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A Fundamental Arguments For The Form Of The Lagrangian, L=T-U

  1. Sep 5, 2016 #1
    I am trying to establish a Rationalist approach to Physics as a side project, and have taken Hamilton's Principle as one of the few postulates in my work. I've developed the concept enough to arrive at the usual stuff, like the Euler-Lagrange equations, Newton's First Law and Nöther's Theorem, but I still haven't been able to describe interactions between systems.

    What do I mean by that? Suppose that we have some sort of entity that we know follows a certain Lagrangian ##\mathcal{L}_{free}=T## while it's in free motion. Now we create conditions for this entity to interact with something else (whatever it is, it doesn't matter), and it starts to follow a new Lagrangian ##\mathcal{L}##. In most applications of the Lagrangian, we set $$\mathcal{L}=T-U,$$ Where ##U## is a function that depends only on the nature of the interaction and can be deduced experimentally through the equations of motion. My question now is about why we can do this. Why can we guarantee the term that describes the interactions is additive instead of completely altering the Lagrangian? Keep in mind that I'm not assuming Newton's Second and Third Laws hold.

    Here are two of my failed attempts at resolving this issue:
    • Interaction as a perturbation
    Suppose we can modulate the strength of our interaction through some constant ##\alpha##. Then we can say that our Lagrangian is of the form $$\mathcal{L}=T-\alpha U,\,U\equiv-\frac{\partial\mathcal{L}}{\partial\alpha},$$ And if we take ##\alpha## to be the 'correct' value for our equations of motion and then absorb the constant into the ##U## term, we have our new Lagrangian.
    The problem with this approach is that some interactions can't be modulated to the proper intensity, e.g. very quick isentropic processes or anything with hysteretic behavior, and therefore this model is at least flawed.​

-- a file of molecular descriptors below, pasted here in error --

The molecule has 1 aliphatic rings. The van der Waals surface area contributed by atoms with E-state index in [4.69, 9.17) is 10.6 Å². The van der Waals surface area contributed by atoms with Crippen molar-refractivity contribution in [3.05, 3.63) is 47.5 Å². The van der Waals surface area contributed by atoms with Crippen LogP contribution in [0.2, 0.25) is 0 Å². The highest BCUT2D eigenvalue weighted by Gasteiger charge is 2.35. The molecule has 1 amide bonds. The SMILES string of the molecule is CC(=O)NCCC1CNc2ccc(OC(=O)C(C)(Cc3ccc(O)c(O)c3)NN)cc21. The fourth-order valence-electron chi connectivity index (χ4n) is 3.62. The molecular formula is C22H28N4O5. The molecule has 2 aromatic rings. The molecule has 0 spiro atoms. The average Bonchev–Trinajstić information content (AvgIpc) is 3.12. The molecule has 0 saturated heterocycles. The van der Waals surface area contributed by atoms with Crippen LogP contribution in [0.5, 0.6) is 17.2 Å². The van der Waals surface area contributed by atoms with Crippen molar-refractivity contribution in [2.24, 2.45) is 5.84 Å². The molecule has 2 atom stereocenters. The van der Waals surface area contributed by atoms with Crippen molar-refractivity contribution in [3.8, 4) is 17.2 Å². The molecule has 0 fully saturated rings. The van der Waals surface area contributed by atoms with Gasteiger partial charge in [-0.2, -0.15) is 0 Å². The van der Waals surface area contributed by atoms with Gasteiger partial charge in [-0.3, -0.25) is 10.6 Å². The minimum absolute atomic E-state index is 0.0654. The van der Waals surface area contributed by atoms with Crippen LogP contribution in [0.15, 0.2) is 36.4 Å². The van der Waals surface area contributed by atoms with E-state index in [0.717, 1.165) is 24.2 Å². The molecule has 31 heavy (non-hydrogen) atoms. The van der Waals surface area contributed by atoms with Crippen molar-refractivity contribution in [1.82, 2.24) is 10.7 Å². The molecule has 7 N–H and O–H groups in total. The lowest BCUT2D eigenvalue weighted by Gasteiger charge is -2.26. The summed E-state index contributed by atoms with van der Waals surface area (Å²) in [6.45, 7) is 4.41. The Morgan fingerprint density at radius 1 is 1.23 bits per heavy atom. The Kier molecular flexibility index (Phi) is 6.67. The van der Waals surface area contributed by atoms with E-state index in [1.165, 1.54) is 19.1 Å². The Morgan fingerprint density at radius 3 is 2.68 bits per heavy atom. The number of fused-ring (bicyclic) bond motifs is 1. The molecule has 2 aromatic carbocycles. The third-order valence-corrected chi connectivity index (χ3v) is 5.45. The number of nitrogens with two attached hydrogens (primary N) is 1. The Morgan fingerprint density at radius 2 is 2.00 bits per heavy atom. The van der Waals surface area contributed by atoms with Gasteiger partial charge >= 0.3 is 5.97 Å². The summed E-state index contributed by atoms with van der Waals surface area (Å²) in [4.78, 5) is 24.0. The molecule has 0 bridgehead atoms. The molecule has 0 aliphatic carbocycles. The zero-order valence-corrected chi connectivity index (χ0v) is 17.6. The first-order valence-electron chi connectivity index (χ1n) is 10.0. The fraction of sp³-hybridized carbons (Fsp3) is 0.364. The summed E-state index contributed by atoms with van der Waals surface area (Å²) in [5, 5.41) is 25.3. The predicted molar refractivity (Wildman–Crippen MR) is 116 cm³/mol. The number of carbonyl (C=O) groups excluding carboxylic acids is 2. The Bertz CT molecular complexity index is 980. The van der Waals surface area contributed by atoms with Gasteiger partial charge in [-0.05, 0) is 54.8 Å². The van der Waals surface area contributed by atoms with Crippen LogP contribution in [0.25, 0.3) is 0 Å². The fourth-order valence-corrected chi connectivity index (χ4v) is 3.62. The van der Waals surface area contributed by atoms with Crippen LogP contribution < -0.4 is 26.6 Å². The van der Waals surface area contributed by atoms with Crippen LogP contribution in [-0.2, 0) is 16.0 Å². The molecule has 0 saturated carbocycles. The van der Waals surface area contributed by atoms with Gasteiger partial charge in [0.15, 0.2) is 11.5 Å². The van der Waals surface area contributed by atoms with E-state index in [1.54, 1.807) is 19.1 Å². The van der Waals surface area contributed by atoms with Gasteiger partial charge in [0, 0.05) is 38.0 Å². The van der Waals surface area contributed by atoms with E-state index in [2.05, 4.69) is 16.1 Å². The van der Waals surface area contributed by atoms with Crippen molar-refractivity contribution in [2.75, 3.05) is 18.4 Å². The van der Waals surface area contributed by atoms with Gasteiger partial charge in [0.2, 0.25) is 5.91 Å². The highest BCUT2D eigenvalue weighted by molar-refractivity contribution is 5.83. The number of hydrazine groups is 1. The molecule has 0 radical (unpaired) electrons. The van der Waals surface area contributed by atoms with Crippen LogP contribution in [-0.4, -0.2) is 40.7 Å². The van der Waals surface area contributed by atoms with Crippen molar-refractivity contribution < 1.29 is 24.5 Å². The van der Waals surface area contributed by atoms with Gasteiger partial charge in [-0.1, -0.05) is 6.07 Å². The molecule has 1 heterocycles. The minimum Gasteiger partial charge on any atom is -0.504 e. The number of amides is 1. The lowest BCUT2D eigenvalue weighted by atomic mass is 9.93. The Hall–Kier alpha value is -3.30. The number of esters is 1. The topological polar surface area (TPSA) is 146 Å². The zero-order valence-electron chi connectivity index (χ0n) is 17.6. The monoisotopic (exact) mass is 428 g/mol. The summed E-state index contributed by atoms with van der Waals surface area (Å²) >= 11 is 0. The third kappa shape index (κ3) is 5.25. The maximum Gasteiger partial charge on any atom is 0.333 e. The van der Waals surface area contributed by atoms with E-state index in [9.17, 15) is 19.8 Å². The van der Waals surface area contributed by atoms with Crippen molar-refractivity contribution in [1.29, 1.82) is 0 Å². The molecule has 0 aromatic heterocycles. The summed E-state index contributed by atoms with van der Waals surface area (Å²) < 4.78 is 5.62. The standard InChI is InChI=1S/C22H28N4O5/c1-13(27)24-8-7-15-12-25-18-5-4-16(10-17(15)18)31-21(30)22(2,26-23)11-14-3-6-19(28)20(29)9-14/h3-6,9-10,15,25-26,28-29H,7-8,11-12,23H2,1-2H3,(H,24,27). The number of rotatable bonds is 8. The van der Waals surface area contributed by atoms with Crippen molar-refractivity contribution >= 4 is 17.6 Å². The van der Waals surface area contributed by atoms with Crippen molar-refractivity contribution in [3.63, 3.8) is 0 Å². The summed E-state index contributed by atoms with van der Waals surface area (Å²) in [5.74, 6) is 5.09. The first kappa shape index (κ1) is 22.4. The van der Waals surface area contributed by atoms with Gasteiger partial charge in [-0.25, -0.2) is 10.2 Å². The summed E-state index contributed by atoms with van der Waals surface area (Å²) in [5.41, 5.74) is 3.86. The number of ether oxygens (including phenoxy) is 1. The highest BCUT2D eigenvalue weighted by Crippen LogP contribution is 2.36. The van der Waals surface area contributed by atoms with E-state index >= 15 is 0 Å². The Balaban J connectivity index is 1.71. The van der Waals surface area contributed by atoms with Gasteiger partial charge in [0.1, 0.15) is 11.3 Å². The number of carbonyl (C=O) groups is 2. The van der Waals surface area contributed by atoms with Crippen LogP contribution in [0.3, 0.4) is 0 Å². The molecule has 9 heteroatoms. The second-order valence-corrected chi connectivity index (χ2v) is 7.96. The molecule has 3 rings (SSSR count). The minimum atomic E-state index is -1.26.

• Interaction as a constraint
    This time, we assume that we can write our interactions as some sort of constraint ##f=0##, and from this we find stationary points for the free action: $$S_{free}=\int T\,\mathrm{d}t, \text{subject to } f=0.$$ We know from Variational Calculus that this is equivalent to finding stationary points to the functional $$S=S_{free}-\lambda f=\int T-U\,\mathrm{d}t, \text{where }U\equiv-\lambda\frac{df}{dt},$$ For some lagrangian multiplier ##\lambda##. This new functional will now be called our action.
    Now, the thing that bothers me here is that I am still assuming that the free action is still 'stationary' despite having no idea how the interactions may affect the Lagrangian.​

    If any of you Lagrangian enthusiasts could lend me a hand in getting to a fundamental reason for this general form of the functional, I'd be very grateful. Thanks anyway.
     
  2. jcsd
  3. Sep 5, 2016 #2

    ShayanJ

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    Gold Member

    Are you saying physics is not rational?
     
  4. Sep 6, 2016 #3
    Haha, no. When I say Rationalist I mean it in the philosophical sense, i.e. that the Universe has an underlying logical structure, and any of its properties can be deduced with reason. In the old days, it was opposed to Empiricism, which basically argues that we can only learn about the Universe with experiment. Nowadays, we realize that both of these go hand in hand, and I'm trying to focus on Rationalism for my approach to Physics.
     
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